Game Informer 8.75 out of 10[21]
GameSpot 8.3 out of 10[5]
IGN 9.0 out of 10[6]

Adventures sold over 200,000 copies in Japan following its release, and was the fastest-selling GameCube game at the time.[23]

Star Fox Adventures was generally well received by critics. IGN said that the game is a "perfect companion" to The Legend of Zelda series, to which Adventures is often compared.[6] The graphics were highly praised, with Electronic Gaming Monthly noting "the game is a work of art", and the UK magazine Edge wrote that the "visual splendour is immense".[19][24] The game's combat system garnered some accolades, with EGM noting that it is similar to the fluid style of Kilik from the Soul Calibur series of fighting games, and GameSpot adding that the combat is "simplistic, but it's good looking and it isn't frustrating".[5][24] The voice acting was criticized by some, with IGN remarking that it is "over the top" in some places, and EGM disliking the Dino (or Saurian) language used by some of the game's inhabitants.[6][24] UK publication NGC magazine awarded the game 72%, which some fans speculated was due to bitterness over Rare's sale to Microsoft. Several issues later, NGC sarcastically published a score of 98%, which readers could cut out and place over the original if they chose to. This did not indicate a new score for the game.[citation needed]

Despite the mostly positive reviews, Star Fox Adventures is often criticized for its setting being too much of a departure from the other Star Fox games. IGN said that "Fans expecting a true Star Fox experience akin to the older games are in for a disappointment. The Star Fox license has been utilized sparingly -- to the point, in fact, where it feels totally out of place within the confines of this game universe. Fox is clearly only on this world at Nintendo's request, not because he belongs".[6] Many fans of the original Star Fox games also seemed to dislike Star Fox Adventures because of the major gameplay differences between them.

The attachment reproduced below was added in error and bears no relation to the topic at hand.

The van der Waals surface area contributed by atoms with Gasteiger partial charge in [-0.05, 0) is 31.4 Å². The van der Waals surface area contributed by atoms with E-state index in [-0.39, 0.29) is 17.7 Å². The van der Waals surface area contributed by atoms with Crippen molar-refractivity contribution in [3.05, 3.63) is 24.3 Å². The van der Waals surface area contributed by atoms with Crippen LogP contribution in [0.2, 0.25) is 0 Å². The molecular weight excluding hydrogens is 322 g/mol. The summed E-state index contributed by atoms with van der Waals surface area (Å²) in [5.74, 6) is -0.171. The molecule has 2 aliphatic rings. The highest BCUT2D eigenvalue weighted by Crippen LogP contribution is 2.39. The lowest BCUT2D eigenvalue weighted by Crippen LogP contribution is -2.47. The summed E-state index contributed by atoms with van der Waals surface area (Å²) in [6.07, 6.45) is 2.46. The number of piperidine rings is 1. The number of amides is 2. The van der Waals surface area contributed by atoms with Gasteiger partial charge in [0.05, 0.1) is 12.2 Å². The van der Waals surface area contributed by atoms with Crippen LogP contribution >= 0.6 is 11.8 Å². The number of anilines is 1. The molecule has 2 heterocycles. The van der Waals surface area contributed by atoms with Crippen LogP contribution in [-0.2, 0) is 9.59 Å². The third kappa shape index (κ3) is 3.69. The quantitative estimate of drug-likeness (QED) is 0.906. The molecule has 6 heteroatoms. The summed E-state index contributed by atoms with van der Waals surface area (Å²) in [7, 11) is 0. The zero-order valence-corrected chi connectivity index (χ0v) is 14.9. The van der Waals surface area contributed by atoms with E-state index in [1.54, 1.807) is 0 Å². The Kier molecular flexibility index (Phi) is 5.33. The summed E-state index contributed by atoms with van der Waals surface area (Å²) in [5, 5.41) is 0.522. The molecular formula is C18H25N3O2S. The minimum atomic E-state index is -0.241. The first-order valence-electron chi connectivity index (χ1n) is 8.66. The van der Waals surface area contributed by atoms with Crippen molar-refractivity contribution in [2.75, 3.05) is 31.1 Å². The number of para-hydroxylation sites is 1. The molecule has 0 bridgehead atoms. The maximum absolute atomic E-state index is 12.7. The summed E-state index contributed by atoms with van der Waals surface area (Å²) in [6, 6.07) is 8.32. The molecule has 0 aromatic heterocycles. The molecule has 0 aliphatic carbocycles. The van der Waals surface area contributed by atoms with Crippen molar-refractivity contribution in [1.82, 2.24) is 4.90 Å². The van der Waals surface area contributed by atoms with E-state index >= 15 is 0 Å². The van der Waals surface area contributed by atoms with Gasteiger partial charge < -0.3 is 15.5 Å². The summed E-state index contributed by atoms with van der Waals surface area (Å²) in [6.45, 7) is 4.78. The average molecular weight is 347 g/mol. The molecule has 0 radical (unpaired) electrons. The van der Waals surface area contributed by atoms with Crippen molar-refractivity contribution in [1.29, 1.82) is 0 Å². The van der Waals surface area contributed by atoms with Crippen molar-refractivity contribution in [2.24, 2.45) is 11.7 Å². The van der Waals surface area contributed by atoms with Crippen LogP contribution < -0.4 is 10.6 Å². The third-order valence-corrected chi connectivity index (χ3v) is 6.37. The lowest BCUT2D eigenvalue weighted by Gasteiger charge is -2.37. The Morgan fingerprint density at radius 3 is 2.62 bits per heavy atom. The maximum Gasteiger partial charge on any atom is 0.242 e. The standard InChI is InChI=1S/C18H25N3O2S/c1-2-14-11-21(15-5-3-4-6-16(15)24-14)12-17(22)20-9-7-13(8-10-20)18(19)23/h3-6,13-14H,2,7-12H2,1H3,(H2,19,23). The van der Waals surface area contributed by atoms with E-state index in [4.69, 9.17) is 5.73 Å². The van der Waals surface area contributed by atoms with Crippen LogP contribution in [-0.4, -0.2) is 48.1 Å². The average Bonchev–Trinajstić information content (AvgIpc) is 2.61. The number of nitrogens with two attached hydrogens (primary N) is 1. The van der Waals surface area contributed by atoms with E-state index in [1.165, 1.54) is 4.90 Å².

References[edit]

  1. ^ "Star Fox Adventures". Nintendo Australia. Archived from the original on 2007-09-01. Retrieved 2009-08-10. 
  2. ^ "IGN: Rare". IGN. Retrieved 16 September 2006. 
  3. ^ a b c d e f g h i Rare, ed. (2002). Star Fox Adventures Instruction Booklet. Nintendo of America. pp. 2, 4, 8–9, 13, 18–20, 26, 28, 30. 
  4. ^ a b "Star Fox Adventures Reviews". Game Rankings. Retrieved June 11, 2006. 
  5. ^ a b c d "Star Fox Adventures for GameCube Review". GameSpot. Retrieved 2006-08-23. 
  6. ^ a b c d e "Star Fox Adventures Review". IGN. Retrieved 2006-08-23. 
  7. ^ Rare (September 23, 2002). Star Fox Adventures. Nintendo. Level/area: Krazoa Palace. "EarthWalker: Only when the spirit has been returned back into the palace it can be used to stop this war." 
  8. ^ Rare (September 23, 2002). Star Fox Adventures. Nintendo. "General Pepper: If Dinosaur Planet explodes, it could affect the entire Lylat System!" 
  9. ^ Rare (September 23, 2002). Star Fox Adventures. Nintendo. "Queen EarthWalker: You're right. Without all the spirits the magic cannot be channeled back into the planet." 
  10. ^ Rare (September 23, 2002). Star Fox Adventures. Nintendo. Level/area: Krazoa Palace. "Krazoa spirit: I was released when she completed my test but she is now in great danger. And for her to survive you must continue what she started and collect the remaining Krazoa spirits." 
  11. ^ Rare (September 23, 2002). Star Fox Adventures. Nintendo. Level/area: Andross. "Andross: And now, to destroy the Lylat System!" 
  12. ^ Rare (September 23, 2002). Star Fox Adventures. Nintendo. Level/area: Andross. "Falco Lombardi: Hey, McCloud! Different time, different planet, and you still need Falco's help! It's good to see you, buddy" 
  13. ^ a b "IGN: Dinosaur Planet Preview". IGN. Retrieved 2006-09-16. 
  14. ^ "IGN: Star Fox Planet?". IGN. Retrieved 2006-09-16. 
  15. ^ "IGN: Dinosaur Planet Screenshots, Wallpaper, and Pics". IGN. Retrieved 2006-09-17. 
  16. ^ "IGN: Dinosaurs Travel to Japan". IGN. Retrieved 2006-09-16. 
  17. ^ "Master Game List". Nintendo.com. Archived from the original on August 15, 2006. Retrieved 2006-09-16. 
  18. ^ "Star Fox Adventures > Overview". Allgame. Retrieved 2007-09-20. 
  19. ^ a b Edge, ed. (2002). Star Fox Adventures Review. Future Publishing. p. 90. 
  20. ^ ニンテンドーゲームキューブ - スターフォックス アドベンチャー. Weekly Famitsu. No.915 Pt.2. Pg.100. 30 June 2006.
  21. ^ "Star Fox Adventures". Game Informer: 130. December 2002. 
  22. ^ "Star Fox Adventures Reviews". Metacritic. Retrieved 2007-09-20. 
  23. ^ "Graphs: Weekly GCN Sales in Japan". IGN. Retrieved 2006-01-21. 
  24. ^ a b c "Star Fox Adventures GC Review". 1UP.com. Retrieved 2006-08-23. [dead link]

External links[edit]